Operation Trespass will highlight drugs gangs cuckooing efforts

Essex Police

Essex Police is one of the partners working with the Essex Violence and Vulnerability Unit - Credit: Essex Police

The Essex Violence and Vulnerability Unit is launching Operation Trespass to raise awareness of cuckooing.

They have 50,000 leaflets and posters going out to community partners, police stations and to victims and their neighbours. The material will describe the signs and tell people who to go to for help.

Cuckooing is when vulnerable people are targeted by drug gangs who take over their homes and use them as bases for drug dealing.

The gang manipulates people to gain access to their properties, often targeting those with drug and alcohol addictions, financial problems and learning difficulties.

Gang members then move into the victim’s home and use it for crime and exploitation, including storing, converting or dealing drugs.


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In some cases, victims have abandoned their homes and ended up living on the streets.

DCI Jim White

DCI Jim White - Credit: DCI Jim White

Detective Chief Inspector Jim White said:  “Cuckooing is part of the drug dealers’ business model, and it’s more prevalent now because of Covid-19.

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"The gangs would previously use Airbnb, guest houses or hotels to set up but now they’ve been forced to use individuals’ houses.

“When we find dealers on the streets from London, they’ve generally all got somewhere they’ll go back to. Covid has made travelling on the train more risky for them, so they prefer to find a local base to operate from.”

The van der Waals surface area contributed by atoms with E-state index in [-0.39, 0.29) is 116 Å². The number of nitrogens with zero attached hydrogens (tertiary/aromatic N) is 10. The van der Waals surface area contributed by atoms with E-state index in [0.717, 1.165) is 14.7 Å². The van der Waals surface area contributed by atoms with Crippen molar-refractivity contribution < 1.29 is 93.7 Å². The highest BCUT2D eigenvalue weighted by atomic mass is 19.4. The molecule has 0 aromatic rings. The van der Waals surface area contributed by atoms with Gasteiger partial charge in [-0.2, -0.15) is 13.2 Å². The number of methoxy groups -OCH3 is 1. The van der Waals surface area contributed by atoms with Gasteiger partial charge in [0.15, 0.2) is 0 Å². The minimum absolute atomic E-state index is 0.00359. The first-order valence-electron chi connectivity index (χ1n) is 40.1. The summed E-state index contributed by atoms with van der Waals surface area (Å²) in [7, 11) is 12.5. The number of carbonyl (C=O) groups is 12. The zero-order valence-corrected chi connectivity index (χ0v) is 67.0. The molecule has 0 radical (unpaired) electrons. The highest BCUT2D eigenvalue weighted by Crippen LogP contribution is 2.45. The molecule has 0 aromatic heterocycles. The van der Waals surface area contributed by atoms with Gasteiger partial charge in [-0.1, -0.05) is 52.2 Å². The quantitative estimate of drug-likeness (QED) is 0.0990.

Spotting the signs that cuckooing is taking place is one way that the public can look out for their neighbours and help stop this criminal activity.  

“Every case is slightly different, but we’d look for people who you wouldn’t expect to see at the premises.

“Are there more people staying there than there should be? Is the property a mess? Is the owner guarded and fearful when talking? Are they not keeping appointments or letting other people into their house?

“You might go to an old person’s house and see things that seem out of place; trainers, Coke cans and McDonald’s wrappers.

"There might also be signs of drug use, signs of money and phones. Often, the gang members are 15 or 16-year-olds but it’s the people behind them that are the problem if you don’t let them stay – it’s the implied threat.

“People with learning difficulties have come to us for help and struggled to express what is happening but they’re scared, they don’t want to go back to their house because their house has been taken over by drug dealers.”

Operation Trespass aims to make it more difficult for the drug gangs to work their way into the homes of the vulnerable, and subsequently Essex communities. 

DCI White added: “I know of numerous cases of people who have been trapped in a situation they cannot get themselves out of, merely by allowing someone into their home.

“What seemed like a good idea at the time has led to months, sometimes years, of torture for them.

"Their lives have been completely taken over by the County Lines gang, which in some cases has made them suicidal, it’s really tragic.

"But if we can increase reporting and increase awareness, we can make it really difficult for these exploiters to get a foothold in our communities.”

In the past year the Essex Violence and Vulnerability Unit, a multi agency team, has provided training to more than 450 police and partner agency employees to recognise the signs of cuckooing.

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